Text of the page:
In line with achieving the European Green Deal and the Green Finance Strategy in the UK, governments require robust data on risks that companies face in relation to sustainability and their impact on society and the environment. As a result, regulators are moving away from implementing largely voluntary policy measures to a more interventionist approach by mandating companies to disclose environmental, social and governance (ESG) information.
The EU’s CSRD will mandate companies to comply with a single standard
The EU’s Corporate Sustainability Reporting Directive (CSRD), adopted at the European Commission in April 2021 and anticipated to come into force in 2022, is a significant step in establishing an encompassing ESG regulatory regime, driving greater collaboration between the private and public sectors and leading the way in setting an industry standard for sustainability-related disclosures to be mirrored across the world.
Interestingly, according to the European Financial Reporting Advisory Group, which provided recommendations for the new proposal, private sector ESG benchmarks have a role to play in the impact assessment of ESG considerations. However, further standardisation will be necessary to achieve a measurable impact assessment framework that can be comparable across businesses and jurisdictions.
Even though current developments could create a more straightforward ESG regulatory regime, they could also render the reporting more challenging as disclosure rules and compliance procedures will become more rigorous. Companies need to manage ESG information in a positive manner and keep abreast with regulatory developments or risk their reputation.
The first set of CSRD standards is expected to be adopted by October 2022.
The UK sets mandatory climate disclosure target of 2025 in line with TCFD
The UK is also set for a new regulatory framework regarding ESG following Brexit. In June 2021, the Task Force on Innovation, Growth and Regulatory Reform published a report containing recommendations on how the UK can reshape its approach to regulation in place of the EU legislation to meet its forthcoming policies. The proposal is based on a set of principles embedded in UK common law that prioritises innovation, growth and inward investment towards trade, environmental and consumer protection.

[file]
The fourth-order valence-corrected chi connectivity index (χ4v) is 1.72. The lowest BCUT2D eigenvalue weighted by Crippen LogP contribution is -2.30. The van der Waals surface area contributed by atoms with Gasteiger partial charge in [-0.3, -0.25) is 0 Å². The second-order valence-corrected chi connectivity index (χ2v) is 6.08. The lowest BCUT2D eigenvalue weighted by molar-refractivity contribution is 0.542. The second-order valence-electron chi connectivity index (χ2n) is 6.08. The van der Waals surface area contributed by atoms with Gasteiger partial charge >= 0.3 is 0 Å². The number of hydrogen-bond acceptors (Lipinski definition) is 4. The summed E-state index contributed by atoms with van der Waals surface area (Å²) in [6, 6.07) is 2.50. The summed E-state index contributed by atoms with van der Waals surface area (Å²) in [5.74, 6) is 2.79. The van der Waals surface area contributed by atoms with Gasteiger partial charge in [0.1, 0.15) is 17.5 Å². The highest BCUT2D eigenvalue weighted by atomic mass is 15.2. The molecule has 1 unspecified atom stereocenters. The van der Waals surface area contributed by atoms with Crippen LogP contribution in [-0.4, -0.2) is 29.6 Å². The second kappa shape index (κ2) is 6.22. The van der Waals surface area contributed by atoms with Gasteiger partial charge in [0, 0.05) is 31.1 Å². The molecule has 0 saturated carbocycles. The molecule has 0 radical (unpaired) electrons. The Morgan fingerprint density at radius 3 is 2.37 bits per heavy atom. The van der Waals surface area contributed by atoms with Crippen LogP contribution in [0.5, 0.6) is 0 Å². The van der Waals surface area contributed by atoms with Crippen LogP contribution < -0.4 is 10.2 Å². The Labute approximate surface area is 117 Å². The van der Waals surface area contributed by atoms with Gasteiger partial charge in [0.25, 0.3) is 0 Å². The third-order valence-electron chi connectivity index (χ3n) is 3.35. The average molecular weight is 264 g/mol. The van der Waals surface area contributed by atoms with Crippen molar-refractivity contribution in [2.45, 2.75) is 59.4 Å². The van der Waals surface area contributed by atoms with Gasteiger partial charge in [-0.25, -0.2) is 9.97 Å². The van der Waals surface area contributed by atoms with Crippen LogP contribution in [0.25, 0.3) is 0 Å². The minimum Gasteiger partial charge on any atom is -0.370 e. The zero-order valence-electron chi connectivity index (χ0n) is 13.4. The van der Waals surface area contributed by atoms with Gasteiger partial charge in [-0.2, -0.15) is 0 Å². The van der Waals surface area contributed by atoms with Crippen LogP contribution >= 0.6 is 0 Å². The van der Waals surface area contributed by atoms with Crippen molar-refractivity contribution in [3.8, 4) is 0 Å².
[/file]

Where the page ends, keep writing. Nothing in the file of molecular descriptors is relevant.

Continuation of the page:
The UK has also announced significant corporate governance and audit reform as a result of recent corporate failures including London Capital and Finance that led to broader public discontent.
Despite new developments, the UK has made significant progress since its Green Finance Strategy was announced in 2019. It has stated that, in line with the G20’s Task Force on Climate-Related Financial Disclosures (TCFD), it will introduce mandatory reporting of climate-related financial information across the economy by 2025, and a significant portion of mandatory requirements is expected to be in place by 2023.
There are varying timelines for the development and implementation of the disclosures, which are dependent on the type of company. For example, banks, building societies and insurance companies regulated by the Financial Conduct Authority are required to develop disclosure capabilities by December 31, 2021. From January 1, 2022, the quality of firms’ disclosures covering 2021 will be reviewed and, if mandatory requirements are found to be necessary, public consultation and implementation is expected to take place.
Although the EU and the UK are taking different paths to assessing measurable impact of sustainability one thing they both have in common is a move towards a more interventionist approach to regulation.
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